The Humanism-Antihumanism Divide: The Concept of “Man” between the End of World War 2 and the Fall of the Berlin Wall  Cover Image
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The Humanism-Antihumanism Divide: The Concept of “Man” between the End of World War 2 and the Fall of the Berlin Wall
The Humanism-Antihumanism Divide: The Concept of “Man” between the End of World War 2 and the Fall of the Berlin Wall

Author(s): Miglena Nikolchina
Subject(s): Social Sciences
Published by: Centre for Advanced Study Sofia (CAS)

Summary/Abstract: The philosophical encounter of Louis Althusser and Merab Mamardashvili will serve here as shorthand for an issue that is much larger, both in temporal terms and in terms of the political, social, cultural, but also purely theoretical developments it involves: namely, the East-West divergence of humanist/antihumanist trends in the decades before the beginning of the changes in Eastern Europe. This divergence is, of course, interesting in purely historical terms in so far as it is bound up with the processes that ultimately led to the political changes in Eastern Europe at the end of the 1980s. However, it also has a bearing on contemporary debates concerning the human. Today, it could be argued that the field of the debate is split between what Alain Badiou has aptly termed “animal humanism” (which regards the human as one organic species among others and, one might argue, is subtended by anxieties concerning the identity of the human with respect to technological change) and trends that since the 1960s have come to be designated as “antihumanism” (represented by, among others, Louis Althusser, and declaring the end of man who, to quote Foucault’s famous concluding phrase in The Order of Things, will be “erased, like a face drawn in sand at the edge of the sea”). My wager is that the perspective exemplified in this text by Merab Mamardashvili may provide a different viable perspective to this debate.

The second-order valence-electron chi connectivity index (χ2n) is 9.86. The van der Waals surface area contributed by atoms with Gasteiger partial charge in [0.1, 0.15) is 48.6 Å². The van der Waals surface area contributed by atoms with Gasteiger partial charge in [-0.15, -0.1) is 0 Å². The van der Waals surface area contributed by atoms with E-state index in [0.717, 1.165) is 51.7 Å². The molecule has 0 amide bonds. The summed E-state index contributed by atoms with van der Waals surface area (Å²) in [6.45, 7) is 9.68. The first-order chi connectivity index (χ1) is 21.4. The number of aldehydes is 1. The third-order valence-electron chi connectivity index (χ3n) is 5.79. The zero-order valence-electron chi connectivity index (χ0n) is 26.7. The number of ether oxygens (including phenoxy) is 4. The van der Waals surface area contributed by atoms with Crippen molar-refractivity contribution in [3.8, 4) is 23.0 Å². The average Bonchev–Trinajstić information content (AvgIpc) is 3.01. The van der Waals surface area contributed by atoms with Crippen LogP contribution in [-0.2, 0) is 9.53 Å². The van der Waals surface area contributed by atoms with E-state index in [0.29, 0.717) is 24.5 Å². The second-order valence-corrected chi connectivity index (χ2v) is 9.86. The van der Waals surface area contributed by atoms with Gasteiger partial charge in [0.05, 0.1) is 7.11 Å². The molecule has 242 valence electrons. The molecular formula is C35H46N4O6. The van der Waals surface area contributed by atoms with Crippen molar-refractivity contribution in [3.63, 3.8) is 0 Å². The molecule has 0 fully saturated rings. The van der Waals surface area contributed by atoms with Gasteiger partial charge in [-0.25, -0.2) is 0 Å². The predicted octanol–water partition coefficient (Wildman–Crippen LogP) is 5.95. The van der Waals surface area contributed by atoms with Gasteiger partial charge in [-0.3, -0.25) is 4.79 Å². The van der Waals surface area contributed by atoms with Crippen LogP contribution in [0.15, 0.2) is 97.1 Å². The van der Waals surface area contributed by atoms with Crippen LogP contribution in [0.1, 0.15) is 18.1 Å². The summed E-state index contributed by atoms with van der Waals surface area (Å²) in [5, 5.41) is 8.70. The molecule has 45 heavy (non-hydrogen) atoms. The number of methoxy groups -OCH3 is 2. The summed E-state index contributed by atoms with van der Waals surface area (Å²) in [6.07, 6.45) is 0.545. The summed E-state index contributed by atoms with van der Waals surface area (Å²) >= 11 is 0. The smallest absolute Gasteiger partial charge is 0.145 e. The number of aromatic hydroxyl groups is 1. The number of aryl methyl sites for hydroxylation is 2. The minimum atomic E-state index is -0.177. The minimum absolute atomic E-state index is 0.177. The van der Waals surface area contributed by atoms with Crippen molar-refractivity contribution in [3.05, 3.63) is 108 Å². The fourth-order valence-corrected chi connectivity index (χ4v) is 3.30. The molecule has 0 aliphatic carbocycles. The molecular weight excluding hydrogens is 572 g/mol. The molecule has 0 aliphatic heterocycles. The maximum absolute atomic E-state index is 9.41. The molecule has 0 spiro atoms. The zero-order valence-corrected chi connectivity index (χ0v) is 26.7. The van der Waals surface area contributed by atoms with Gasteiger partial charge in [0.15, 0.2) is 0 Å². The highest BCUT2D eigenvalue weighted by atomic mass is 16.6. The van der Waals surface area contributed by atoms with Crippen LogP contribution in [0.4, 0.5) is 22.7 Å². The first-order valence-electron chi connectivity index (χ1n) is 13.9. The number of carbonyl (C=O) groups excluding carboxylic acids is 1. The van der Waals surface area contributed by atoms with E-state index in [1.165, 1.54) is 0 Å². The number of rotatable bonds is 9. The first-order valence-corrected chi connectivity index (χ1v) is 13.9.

• Issue Year: 2013
  • Issue No: 5
  • Page Range: 1-12
  • Page Count: 12
  • Language: English